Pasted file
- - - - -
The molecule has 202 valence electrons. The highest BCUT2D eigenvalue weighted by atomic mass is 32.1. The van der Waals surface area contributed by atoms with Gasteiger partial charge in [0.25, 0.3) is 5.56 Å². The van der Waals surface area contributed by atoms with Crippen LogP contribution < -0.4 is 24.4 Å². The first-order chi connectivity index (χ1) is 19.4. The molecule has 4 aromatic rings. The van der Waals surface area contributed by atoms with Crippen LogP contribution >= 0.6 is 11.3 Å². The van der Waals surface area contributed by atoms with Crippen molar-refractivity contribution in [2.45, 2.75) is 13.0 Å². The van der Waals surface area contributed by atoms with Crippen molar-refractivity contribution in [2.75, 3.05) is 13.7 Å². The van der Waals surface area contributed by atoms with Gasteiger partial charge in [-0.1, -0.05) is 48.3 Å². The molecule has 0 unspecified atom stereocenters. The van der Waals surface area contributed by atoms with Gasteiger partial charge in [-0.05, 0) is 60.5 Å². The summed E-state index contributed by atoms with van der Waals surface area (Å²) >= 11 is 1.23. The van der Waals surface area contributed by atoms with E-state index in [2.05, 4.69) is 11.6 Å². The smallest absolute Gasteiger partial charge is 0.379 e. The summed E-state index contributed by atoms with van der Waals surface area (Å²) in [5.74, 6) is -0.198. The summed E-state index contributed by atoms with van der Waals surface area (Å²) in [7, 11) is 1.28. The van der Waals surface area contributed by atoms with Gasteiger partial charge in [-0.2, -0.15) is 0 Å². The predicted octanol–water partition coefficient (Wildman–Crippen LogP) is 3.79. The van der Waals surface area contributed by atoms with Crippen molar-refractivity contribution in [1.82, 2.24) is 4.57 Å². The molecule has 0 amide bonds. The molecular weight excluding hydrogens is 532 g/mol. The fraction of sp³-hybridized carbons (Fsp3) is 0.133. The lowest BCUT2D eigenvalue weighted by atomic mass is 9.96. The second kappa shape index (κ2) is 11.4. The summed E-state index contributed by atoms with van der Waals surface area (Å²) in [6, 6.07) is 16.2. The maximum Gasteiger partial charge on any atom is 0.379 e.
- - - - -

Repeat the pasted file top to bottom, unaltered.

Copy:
The molecule has 202 valence electrons. The highest BCUT2D eigenvalue weighted by atomic mass is 32.1. The van der Waals surface area contributed by atoms with Gasteiger partial charge in [0.25, 0.3) is 5.56 Å². The van der Waals surface area contributed by atoms with Crippen LogP contribution < -0.4 is 24.4 Å². The first-order chi connectivity index (χ1) is 19.4. The molecule has 4 aromatic rings. The van der Waals surface area contributed by atoms with Crippen LogP contribution >= 0.6 is 11.3 Å². The van der Waals surface area contributed by atoms with Crippen molar-refractivity contribution in [2.45, 2.75) is 13.0 Å². The van der Waals surface area contributed by atoms with Crippen molar-refractivity contribution in [2.75, 3.05) is 13.7 Å². The van der Waals surface area contributed by atoms with Gasteiger partial charge in [-0.1, -0.05) is 48.3 Å². The molecule has 0 unspecified atom stereocenters. The van der Waals surface area contributed by atoms with Gasteiger partial charge in [-0.05, 0) is 60.5 Å². The summed E-state index contributed by atoms with van der Waals surface area (Å²) >= 11 is 1.23. The van der Waals surface area contributed by atoms with E-state index in [2.05, 4.69) is 11.6 Å². The smallest absolute Gasteiger partial charge is 0.379 e. The summed E-state index contributed by atoms with van der Waals surface area (Å²) in [5.74, 6) is -0.198. The summed E-state index contributed by atoms with van der Waals surface area (Å²) in [7, 11) is 1.28. The van der Waals surface area contributed by atoms with Gasteiger partial charge in [-0.2, -0.15) is 0 Å². The predicted octanol–water partition coefficient (Wildman–Crippen LogP) is 3.79. The van der Waals surface area contributed by atoms with Crippen molar-refractivity contribution in [1.82, 2.24) is 4.57 Å². The molecule has 0 amide bonds. The molecular weight excluding hydrogens is 532 g/mol. The fraction of sp³-hybridized carbons (Fsp3) is 0.133. The lowest BCUT2D eigenvalue weighted by atomic mass is 9.96. The second kappa shape index (κ2) is 11.4. The summed E-state index contributed by atoms with van der Waals surface area (Å²) in [6, 6.07) is 16.2. The maximum Gasteiger partial charge on any atom is 0.379 e.